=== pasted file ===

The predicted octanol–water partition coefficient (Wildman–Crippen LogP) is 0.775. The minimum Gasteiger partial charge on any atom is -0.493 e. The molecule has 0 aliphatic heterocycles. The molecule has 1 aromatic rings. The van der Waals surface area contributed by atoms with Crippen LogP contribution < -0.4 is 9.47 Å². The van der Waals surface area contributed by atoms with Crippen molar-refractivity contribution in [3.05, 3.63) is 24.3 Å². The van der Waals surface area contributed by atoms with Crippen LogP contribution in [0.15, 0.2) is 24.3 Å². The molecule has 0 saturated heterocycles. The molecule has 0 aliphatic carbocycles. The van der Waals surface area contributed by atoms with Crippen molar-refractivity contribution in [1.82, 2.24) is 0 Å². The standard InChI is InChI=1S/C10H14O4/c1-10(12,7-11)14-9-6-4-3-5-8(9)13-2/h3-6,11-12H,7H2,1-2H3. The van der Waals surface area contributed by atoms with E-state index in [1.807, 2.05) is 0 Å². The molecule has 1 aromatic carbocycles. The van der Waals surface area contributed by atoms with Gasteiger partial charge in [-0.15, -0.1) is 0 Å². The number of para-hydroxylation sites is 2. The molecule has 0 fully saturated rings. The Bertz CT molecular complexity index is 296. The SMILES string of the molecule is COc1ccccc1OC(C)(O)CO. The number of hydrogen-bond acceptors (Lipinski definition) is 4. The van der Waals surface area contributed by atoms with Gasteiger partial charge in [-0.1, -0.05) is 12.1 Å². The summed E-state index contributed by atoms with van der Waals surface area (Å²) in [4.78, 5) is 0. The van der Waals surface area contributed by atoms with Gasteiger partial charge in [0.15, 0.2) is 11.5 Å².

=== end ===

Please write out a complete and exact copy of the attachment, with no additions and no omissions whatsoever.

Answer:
The predicted octanol–water partition coefficient (Wildman–Crippen LogP) is 0.775. The minimum Gasteiger partial charge on any atom is -0.493 e. The molecule has 0 aliphatic heterocycles. The molecule has 1 aromatic rings. The van der Waals surface area contributed by atoms with Crippen LogP contribution < -0.4 is 9.47 Å². The van der Waals surface area contributed by atoms with Crippen molar-refractivity contribution in [3.05, 3.63) is 24.3 Å². The van der Waals surface area contributed by atoms with Crippen LogP contribution in [0.15, 0.2) is 24.3 Å². The molecule has 0 saturated heterocycles. The molecule has 0 aliphatic carbocycles. The van der Waals surface area contributed by atoms with Crippen molar-refractivity contribution in [1.82, 2.24) is 0 Å². The standard InChI is InChI=1S/C10H14O4/c1-10(12,7-11)14-9-6-4-3-5-8(9)13-2/h3-6,11-12H,7H2,1-2H3. The van der Waals surface area contributed by atoms with E-state index in [1.807, 2.05) is 0 Å². The molecule has 1 aromatic carbocycles. The van der Waals surface area contributed by atoms with Gasteiger partial charge in [-0.15, -0.1) is 0 Å². The number of para-hydroxylation sites is 2. The molecule has 0 fully saturated rings. The Bertz CT molecular complexity index is 296. The SMILES string of the molecule is COc1ccccc1OC(C)(O)CO. The number of hydrogen-bond acceptors (Lipinski definition) is 4. The van der Waals surface area contributed by atoms with Gasteiger partial charge in [-0.1, -0.05) is 12.1 Å². The summed E-state index contributed by atoms with van der Waals surface area (Å²) in [4.78, 5) is 0. The van der Waals surface area contributed by atoms with Gasteiger partial charge in [0.15, 0.2) is 11.5 Å².